After nearly 50 years of standing proudly above the Washington D.C. Temple, the angel Moroni has been removed from its crowning spot above the temple's six spires to undergo much-needed restoration.
Reaching 288 feet in the air, this angel Moroni sits on the tallest LDS temple in the world and is one of only five angel Moroni statues to hold gold plates. (The other angel Moronis with gold plates are placed atop the Los Angeles California, Jordan River Utah, Seattle Washington, and Mexico City Mexico Temples).
The Washington Post recently covered this event, describing the history of this unique statue as well as how well it has held up over the years:
"This is the first time the 18-foot-tall Moroni has come down since he was put in place before the temple’s dedication in 1974," John Kelly from The Washington Post writes. "The statue had lost some of its luster and suffered from corrosion, said John Fowler, director of the Washington, D.C. Temple Visitors’ Center, although he added: 'It’s amazing to me it did as well as it did.'"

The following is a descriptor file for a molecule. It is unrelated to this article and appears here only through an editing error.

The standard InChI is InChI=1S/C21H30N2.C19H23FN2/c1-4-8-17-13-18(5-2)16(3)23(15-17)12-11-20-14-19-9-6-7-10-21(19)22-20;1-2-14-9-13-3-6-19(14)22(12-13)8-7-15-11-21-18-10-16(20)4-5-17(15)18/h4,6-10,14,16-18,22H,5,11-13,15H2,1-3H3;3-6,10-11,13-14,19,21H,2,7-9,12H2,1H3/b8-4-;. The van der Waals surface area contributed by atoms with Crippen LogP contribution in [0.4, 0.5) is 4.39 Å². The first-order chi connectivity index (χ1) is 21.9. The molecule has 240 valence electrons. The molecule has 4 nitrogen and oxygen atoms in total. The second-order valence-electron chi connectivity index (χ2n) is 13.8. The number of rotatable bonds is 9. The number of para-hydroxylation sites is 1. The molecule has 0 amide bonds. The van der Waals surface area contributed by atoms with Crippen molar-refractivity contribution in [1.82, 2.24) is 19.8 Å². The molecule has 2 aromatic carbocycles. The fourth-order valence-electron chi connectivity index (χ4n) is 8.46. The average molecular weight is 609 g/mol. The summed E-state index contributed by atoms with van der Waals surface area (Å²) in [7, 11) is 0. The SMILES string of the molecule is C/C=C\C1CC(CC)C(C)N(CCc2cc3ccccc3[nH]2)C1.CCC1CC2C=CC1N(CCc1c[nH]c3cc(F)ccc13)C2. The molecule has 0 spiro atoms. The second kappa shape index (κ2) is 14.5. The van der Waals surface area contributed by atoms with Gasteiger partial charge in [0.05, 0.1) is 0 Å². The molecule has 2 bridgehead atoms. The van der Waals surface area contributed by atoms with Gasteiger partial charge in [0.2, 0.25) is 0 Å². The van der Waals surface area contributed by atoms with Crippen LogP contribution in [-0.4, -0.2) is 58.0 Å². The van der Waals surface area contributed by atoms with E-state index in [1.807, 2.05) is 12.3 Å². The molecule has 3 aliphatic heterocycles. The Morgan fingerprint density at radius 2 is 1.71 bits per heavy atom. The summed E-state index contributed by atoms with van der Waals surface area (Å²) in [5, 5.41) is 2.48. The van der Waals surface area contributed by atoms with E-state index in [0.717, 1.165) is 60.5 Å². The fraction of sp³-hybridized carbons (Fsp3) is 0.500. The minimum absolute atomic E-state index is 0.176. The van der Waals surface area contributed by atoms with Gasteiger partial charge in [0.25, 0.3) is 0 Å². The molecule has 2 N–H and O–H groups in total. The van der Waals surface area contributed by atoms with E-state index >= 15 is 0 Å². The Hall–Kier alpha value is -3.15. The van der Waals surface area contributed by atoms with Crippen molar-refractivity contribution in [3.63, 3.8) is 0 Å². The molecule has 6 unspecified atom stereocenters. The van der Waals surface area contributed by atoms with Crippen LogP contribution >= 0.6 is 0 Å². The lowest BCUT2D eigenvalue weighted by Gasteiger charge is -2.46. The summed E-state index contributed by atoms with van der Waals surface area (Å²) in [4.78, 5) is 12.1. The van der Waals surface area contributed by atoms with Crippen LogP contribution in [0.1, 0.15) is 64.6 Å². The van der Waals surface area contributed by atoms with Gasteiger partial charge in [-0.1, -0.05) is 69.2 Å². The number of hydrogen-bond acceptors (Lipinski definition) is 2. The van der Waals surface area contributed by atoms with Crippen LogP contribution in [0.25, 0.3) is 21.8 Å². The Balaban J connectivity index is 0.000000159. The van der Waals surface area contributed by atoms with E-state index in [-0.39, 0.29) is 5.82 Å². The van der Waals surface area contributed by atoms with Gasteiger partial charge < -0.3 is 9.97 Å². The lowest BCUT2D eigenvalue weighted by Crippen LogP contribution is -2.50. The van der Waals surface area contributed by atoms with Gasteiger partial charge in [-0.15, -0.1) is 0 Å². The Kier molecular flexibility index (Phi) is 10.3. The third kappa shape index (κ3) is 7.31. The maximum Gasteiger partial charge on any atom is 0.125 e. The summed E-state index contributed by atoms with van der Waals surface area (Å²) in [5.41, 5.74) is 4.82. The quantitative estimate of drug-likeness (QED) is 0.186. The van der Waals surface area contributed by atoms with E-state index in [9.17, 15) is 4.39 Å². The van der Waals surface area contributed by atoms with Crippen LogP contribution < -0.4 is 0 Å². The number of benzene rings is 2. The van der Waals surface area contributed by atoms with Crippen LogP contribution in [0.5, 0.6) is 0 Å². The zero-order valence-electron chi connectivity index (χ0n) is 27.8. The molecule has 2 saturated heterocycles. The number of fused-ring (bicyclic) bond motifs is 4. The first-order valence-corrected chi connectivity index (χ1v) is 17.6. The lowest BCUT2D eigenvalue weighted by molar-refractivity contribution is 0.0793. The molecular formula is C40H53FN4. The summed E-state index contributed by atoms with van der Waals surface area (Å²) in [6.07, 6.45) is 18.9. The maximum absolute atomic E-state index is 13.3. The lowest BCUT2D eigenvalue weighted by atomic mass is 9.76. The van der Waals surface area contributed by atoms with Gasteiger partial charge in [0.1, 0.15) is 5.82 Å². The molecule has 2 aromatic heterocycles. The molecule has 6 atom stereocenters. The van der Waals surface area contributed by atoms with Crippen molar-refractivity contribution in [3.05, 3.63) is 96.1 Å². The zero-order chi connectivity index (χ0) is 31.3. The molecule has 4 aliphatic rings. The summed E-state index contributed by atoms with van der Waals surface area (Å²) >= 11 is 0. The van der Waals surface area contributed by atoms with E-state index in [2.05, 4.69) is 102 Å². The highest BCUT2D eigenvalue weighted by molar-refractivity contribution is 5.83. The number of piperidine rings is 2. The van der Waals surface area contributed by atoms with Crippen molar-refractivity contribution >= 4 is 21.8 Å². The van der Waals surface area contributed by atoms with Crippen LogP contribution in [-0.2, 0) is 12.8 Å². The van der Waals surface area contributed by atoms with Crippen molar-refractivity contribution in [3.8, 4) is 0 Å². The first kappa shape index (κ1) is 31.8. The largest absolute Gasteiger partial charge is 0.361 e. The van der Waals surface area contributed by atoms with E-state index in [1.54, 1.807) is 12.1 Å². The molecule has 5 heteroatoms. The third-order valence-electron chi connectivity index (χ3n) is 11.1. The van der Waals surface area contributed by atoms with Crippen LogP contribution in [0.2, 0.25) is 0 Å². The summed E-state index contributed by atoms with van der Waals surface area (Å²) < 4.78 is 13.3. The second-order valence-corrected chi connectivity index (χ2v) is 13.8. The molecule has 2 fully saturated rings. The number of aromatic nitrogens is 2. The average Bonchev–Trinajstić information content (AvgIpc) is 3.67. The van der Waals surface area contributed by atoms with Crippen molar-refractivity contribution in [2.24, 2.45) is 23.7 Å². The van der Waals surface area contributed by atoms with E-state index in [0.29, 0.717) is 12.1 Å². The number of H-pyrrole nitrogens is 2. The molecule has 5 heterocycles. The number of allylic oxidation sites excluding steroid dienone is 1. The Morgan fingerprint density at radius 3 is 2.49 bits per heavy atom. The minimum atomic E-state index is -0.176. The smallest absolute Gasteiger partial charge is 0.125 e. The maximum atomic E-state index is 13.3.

After explaining the intensive process of removing the statue from its rusted perch, Kelly explains the process of restoration as well as the story of how it came to be.
Originally, the Washington D.C. temple was not designed with the intention of having an angel Moroni. However, Avard T. Fairbanks was chosen to sculpt the statue that was to top architect Keith W. Wilcox's design.
But when Wilcox traveled to Italy to see the sculpture in its final design stages, he "took one look and said he didn’t like it," Kelly shares.
Wilcox, a trombone player, thought the angel blowing his horn didn't look accurate. "I told him that to me the angel Moroni looked as if he were ‘drinking’ from his horn rather than ‘blowing’ it," Wilcox wrote, according to The Washington Post. It was then Fairbanks asked Wilcox to act as a model for the statue.
Read more about this fascinating story at The Washington Post.